We apply histogram analysis, photogeological methods, and tidal stress modeling to Porco et al.'s survey of 101 Enceladus South Polar Basin geysers and their three-dimensional orientations to test if the jet azimuths are influenced by their placement relative to surface morphology and tectonic structures. Geysers emplaced along the three most active tiger stripe fractures (Damascus Sulcus, Baghdad Sulcus, and Cairo Sulcus) occur in local groupings with relatively uniform nearest-neighbor separation distances (∼5 km). Their placement may be controlled by uniformly spaced en echelon Riedel-type shear cracks originating from left-lateral strike-slip fault motion inferred to occur along tiger stripes. The spacing would imply a lithosphere thickness of ∼5 km in the vicinity of the tiger stripes. The orientations of tilted geyser jets are not randomly distributed; rather their azimuths correlate with the directions either of tiger stripes, cross-cutting fractures, or else fine-scale local tectonic fabrics. Diurnal tidal stress modeling suggests that periodic changes of plume activity are significantly affected by cross-cutting fractures that open and close at different times than the tiger stripes that they intersect. We find evidence of sub-kilometer scale morphological modification of surface geological features surrounding geysers from sublimation-aided erosion, and ablation, and scouring. We propose that the simultaneous crushing and shearing action of periodic transpressional tidal stress on ice condensing on the inside walls of geyser conduits is the mechanism that extrudes the peculiar, paired narrow ridges known as "shark fins" that flank the medial tiger stripe fissures. We present a gallery of high-resolution image mosaics showing the placement of all the jets in their source region and consequently their geological context. © 2015. The American Astronomical Society. All rights reserved..

Li L.,University of Houston | Jiang X.,University of Houston | Ingersoll A.P.,California Institute of Technology | Del Genio A.D.,NASA | And 12 more authors.
Nature Geoscience | Year: 2011

The zonal jets on the giant planets have been thought to be stable in time1-3. A decline in the velocity of Saturn's equatorial jet has been identified, on the basis of a comparison of cloud-tracking data across two decades4, but the differences in cloud speeds have since been suggested to stem from changes in cloud altitude in combination with vertical wind shear, rather than from temporal changes in wind strength at a given height5. Here, we combine observations of cloud tracks and of atmospheric temperatures taken by two instruments on the Cassini spacecraft to reveal a significant temporal variation in the strength of the high-altitude equatorial jet on Saturn. Specifically, we find that wind speeds at atmospheric pressure levels of 60 mbar, corresponding to Saturn's tropopause, increased by about 20 m s-1 between 2004 and 2008, whereas the wind speed has been essentially constant over time in the southern equatorial troposphere. The observations further reveal that the equatorial jet intensified by about 60 m s-1 between 2005 and 2008 in the stratosphere, that is, at pressure levels of 1-5 mbar. Because the wind acceleration is weaker near the tropopause than higher up, in the stratosphere, we conclude that the semi-annual equatorial oscillation of Saturn's middle atmosphere6,7 is also damped as it propagates downwards. © 2011 Macmillan Publishers Limited. All rights reserved.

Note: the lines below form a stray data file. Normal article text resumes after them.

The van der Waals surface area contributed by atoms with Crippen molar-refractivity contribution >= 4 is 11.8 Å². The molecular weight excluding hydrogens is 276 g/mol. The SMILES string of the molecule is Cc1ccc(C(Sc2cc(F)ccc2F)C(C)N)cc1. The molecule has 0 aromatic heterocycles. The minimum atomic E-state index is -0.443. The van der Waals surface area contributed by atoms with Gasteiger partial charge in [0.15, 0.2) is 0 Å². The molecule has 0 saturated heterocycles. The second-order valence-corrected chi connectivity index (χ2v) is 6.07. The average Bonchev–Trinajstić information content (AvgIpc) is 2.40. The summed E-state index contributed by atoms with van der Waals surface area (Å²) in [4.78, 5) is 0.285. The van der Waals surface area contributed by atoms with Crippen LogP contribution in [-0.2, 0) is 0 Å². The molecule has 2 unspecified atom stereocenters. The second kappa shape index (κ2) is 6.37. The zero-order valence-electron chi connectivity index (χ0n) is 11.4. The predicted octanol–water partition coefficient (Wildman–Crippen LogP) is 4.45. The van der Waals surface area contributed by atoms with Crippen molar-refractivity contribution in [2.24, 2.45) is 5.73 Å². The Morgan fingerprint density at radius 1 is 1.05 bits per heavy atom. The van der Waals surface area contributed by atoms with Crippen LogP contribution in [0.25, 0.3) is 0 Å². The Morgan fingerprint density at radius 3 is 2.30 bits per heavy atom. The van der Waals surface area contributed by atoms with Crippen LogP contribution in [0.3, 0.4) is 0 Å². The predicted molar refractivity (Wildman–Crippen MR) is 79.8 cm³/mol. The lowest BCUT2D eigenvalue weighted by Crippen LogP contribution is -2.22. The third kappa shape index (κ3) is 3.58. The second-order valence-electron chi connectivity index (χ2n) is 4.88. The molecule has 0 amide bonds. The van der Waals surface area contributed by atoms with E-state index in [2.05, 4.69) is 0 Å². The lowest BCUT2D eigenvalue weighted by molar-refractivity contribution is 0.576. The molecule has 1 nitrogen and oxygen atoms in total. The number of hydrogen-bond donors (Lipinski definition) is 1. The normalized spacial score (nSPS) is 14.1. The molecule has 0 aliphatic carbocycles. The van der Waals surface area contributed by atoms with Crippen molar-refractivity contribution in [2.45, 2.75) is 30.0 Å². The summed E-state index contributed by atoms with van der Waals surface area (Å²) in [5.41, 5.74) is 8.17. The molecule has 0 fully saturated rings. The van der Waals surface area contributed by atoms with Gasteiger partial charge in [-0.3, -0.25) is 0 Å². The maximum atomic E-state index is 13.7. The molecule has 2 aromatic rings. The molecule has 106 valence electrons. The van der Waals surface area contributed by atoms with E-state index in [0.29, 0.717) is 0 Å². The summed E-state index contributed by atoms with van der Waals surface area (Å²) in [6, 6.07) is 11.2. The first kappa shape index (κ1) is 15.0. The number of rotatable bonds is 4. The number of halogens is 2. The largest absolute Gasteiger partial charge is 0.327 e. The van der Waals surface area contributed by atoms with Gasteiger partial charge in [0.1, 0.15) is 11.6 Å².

West R.,Jet Propulsion Laboratory | Knowles B.,CICLOPS Space Science Institute | Birath E.,CICLOPS Space Science Institute | Charnoz S.,University Paris Diderot | And 9 more authors.
Planetary and Space Science | Year: 2010

We describe in-flight calibration of the Cassini Imaging Science Sub-system narrow- and wide-angle cameras using data from 2004 to 2009. We report on the photometric performance of the cameras including the use of polarization filters, point spread functions over a dynamic range greater than 10 7, gain and loss of hot pixels, changes in flat fields, and an analysis of charge transfer efficiency. Hot pixel behavior is more complicated than can be understood by a process of activation by cosmic ray damage and deactivation by annealing. Point spread function (PSF) analysis revealed a ghost feature associated with the narrow-angle camera Green filter. More generally, the observed PSFs do not fall off with distance as rapidly as expected if diffraction were the primary contributor. Stray light produces significant signal far from the center of the PSF. Our photometric analysis made use of calibrated spectra from eighteen stars and the spectral shape of the satellite Enceladus. The analysis revealed a shutter offset that differed from pre-launch calibration. It affects the shortest exposures. Star photometry results are reproducible to a few percent in most filters. No degradation in charge transfer efficiency has been detected although uncertainties are large. The results of this work have been digitally archived and incorporated into our calibration software CISSCAL available online. © 2010 Elsevier B.V.. All rights reserved.